Promoting Power FAQ's
Promoting Power FAQ's
What is Promoting Power?
Promoting power compares the number of twelfth-grade students in a school to the number of ninth graders three years earlier. It is designed to estimate the proportion of high school students who make it to their senior year. For example, if a school's promoting power is 80 percent it means that the number of twelfth graders is 80 percent of the number of ninth graders three years before. If a school does not have a ninth grade, the indicator is calculated as the ratio of twelfth to tenth graders instead. It is not a graduation rate because it does not measure how many students received diplomas.
|Class of 2010 Promoting Power =||# of students in grade twelve in the 2009-10 school year|
|# of students in grade nine in the 2006-07 school year|
The promoting power indicator was originally developed by a team of researchers led by Robert Balfanz and Nettie Legters, then of Johns Hopkins University. Detailed information and analysis can be found at the Everyone Graduates Center: http://www.every1graduates.org .
Why is Promoting Power Used?
Although states will soon be reporting graduation rates in a uniform way, there has historically been no graduation rate calculation used for every school in the country. Instead, the way graduation rates have been computed differs by state, rendering apples to oranges comparisons. However, by drawing on a national database, promoting power can be used to consistently approximate how many students are making it to graduation on time for schools across the country. This indicator allows researchers to identify schools, districts, and regions that may be struggling to graduate their students. Although it is only an estimate of graduation rates, and one that can be affected by other factors (see "data limitations" below), having a low promoting power should serve as a "check engine" light for a school.
What data is used to calculate promoting power?
Promoting power is calculated using school enrollment numbers that are self-reported to the Common Core of Data (CCD), housed at the National Center for Education Statistics, Institute for Education Sciences, U.S. Department of Education. The CCD contains information on nearly all public elementary and secondary schools, school districts, and other educational administrative and operating units across the country.
What schools were included/Why can't I find my school?
To be included in the promoting power database, a school had to have at least grades 10, 11, and 12 (the minimum grades needed to calculate the promoting power ratio), had to have a total enrollment of 100 students or more, and had to be designated a regular or vocational school. Special education and alternative schools were excluded because many have frequent enrollment shifts or are schools where a four-year graduation is not expected, both of which make promoting power less meaningful. Similarly, schools with fewer than 100 students were excluded because changing the status of just a few students could dramatically affect the promoting power, undermining its usefulness. All schools included had to be in existence in the 2005-06 school year.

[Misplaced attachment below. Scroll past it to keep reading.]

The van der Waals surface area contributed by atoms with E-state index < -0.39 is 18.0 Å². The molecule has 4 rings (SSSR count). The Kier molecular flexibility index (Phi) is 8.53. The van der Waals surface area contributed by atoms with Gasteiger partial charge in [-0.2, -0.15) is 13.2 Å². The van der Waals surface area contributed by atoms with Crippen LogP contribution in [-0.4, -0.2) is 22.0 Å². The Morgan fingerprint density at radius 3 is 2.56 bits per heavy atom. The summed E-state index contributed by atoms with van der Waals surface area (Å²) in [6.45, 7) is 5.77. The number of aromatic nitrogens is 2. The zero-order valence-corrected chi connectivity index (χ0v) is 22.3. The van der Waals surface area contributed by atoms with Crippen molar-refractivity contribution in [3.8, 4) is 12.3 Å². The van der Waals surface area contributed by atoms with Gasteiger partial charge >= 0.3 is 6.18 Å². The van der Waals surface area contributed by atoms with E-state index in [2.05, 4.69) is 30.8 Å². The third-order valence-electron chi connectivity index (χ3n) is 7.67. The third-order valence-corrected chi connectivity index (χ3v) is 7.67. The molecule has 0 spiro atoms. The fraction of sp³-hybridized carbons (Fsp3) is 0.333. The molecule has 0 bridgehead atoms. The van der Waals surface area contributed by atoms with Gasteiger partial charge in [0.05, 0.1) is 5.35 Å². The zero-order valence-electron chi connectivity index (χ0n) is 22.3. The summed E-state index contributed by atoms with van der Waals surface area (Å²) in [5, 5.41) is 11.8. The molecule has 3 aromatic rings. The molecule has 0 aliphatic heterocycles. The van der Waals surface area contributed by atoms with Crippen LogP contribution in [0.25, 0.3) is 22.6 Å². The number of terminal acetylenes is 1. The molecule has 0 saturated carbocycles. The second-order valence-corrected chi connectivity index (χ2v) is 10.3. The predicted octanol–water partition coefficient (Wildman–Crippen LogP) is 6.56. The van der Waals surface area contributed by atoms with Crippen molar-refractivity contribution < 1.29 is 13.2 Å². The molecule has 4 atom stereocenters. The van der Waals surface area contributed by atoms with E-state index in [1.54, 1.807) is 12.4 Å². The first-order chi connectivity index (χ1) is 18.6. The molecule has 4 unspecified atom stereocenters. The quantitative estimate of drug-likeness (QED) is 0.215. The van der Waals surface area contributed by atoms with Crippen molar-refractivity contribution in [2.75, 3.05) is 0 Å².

What are the limitations of promoting power?
It is important to remember that promoting power is a check engine light, a critical but occasionally imprecise indication of how successfully students are being promoting across the country. Some factors may skew a school's results:
- Promoting power does not account for students who make it to the twelfth grade but ultimately do not graduate. In schools where this is a significant number of students, promoting power will overestimate graduation rates.
- Promoting power is affected by student mobility, those who transfer in or out of the cohort between the times that the ninth- and twelfth-grade enrollment counts are taken. It can underestimate graduation rates for high schools in communities that have many students leave the system because of demographic shifts, school changes, or losses of major employers. Analysis of available migration data, however, shows that no more than 5 percent of high schools are likely to be affected by high rates of students transferring out between ninth and twelfth grade.
- Similarly, students who are held back between ninth and twelfth grade will also decrease a school's promoting power, regardless of their ultimate outcome.
- Finally, promoting power may be skewed for schools or districts that are experiencing dramatic structural changes, like the opening and closing of schools, the breakup of large comprehensive schools, or events that involve reconstituting high schools.
Conservative reporting: Three-year average vs one-year promoting power
In order to mitigate data anomalies that might particularly affect one year of promoting power (such as a neighboring school closing), researchers also calculate a three-year promoting power average. The Alliance reports this average to give a clearer picture of promoting power in a school over time, and average out some of the enrollment changes that may occur from year to year.